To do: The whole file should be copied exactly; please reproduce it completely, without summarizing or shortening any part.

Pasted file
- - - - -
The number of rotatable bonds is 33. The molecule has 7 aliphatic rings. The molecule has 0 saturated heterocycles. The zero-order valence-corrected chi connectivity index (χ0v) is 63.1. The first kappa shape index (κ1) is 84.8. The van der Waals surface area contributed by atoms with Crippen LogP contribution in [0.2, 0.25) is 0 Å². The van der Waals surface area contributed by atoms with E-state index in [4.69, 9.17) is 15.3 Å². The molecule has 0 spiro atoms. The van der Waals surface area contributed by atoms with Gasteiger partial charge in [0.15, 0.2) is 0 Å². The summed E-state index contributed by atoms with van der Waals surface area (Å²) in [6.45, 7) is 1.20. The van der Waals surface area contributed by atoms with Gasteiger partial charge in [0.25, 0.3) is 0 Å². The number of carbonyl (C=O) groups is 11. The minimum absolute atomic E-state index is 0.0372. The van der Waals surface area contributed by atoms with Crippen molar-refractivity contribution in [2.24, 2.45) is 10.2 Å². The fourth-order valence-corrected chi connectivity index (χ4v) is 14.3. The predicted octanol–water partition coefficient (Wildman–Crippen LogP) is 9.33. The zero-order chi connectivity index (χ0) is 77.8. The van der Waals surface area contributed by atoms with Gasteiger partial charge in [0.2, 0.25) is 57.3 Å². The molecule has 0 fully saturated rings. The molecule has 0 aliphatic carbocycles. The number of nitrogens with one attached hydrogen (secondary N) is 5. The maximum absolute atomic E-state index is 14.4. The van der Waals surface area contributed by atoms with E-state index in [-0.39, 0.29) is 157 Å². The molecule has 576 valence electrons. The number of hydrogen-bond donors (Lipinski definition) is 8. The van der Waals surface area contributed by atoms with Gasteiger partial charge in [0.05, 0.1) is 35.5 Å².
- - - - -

The number of rotatable bonds is 33. The molecule has 7 aliphatic rings. The molecule has 0 saturated heterocycles. The zero-order valence-corrected chi connectivity index (χ0v) is 63.1. The first kappa shape index (κ1) is 84.8. The van der Waals surface area contributed by atoms with Crippen LogP contribution in [0.2, 0.25) is 0 Å². The van der Waals surface area contributed by atoms with E-state index in [4.69, 9.17) is 15.3 Å². The molecule has 0 spiro atoms. The van der Waals surface area contributed by atoms with Gasteiger partial charge in [0.15, 0.2) is 0 Å². The summed E-state index contributed by atoms with van der Waals surface area (Å²) in [6.45, 7) is 1.20. The van der Waals surface area contributed by atoms with Gasteiger partial charge in [0.25, 0.3) is 0 Å². The number of carbonyl (C=O) groups is 11. The minimum absolute atomic E-state index is 0.0372. The van der Waals surface area contributed by atoms with Crippen molar-refractivity contribution in [2.24, 2.45) is 10.2 Å². The fourth-order valence-corrected chi connectivity index (χ4v) is 14.3. The predicted octanol–water partition coefficient (Wildman–Crippen LogP) is 9.33. The zero-order chi connectivity index (χ0) is 77.8. The van der Waals surface area contributed by atoms with Gasteiger partial charge in [0.2, 0.25) is 57.3 Å². The molecule has 0 fully saturated rings. The molecule has 0 aliphatic carbocycles. The number of nitrogens with one attached hydrogen (secondary N) is 5. The maximum absolute atomic E-state index is 14.4. The van der Waals surface area contributed by atoms with E-state index in [-0.39, 0.29) is 157 Å². The molecule has 576 valence electrons. The number of hydrogen-bond donors (Lipinski definition) is 8. The van der Waals surface area contributed by atoms with Gasteiger partial charge in [0.05, 0.1) is 35.5 Å².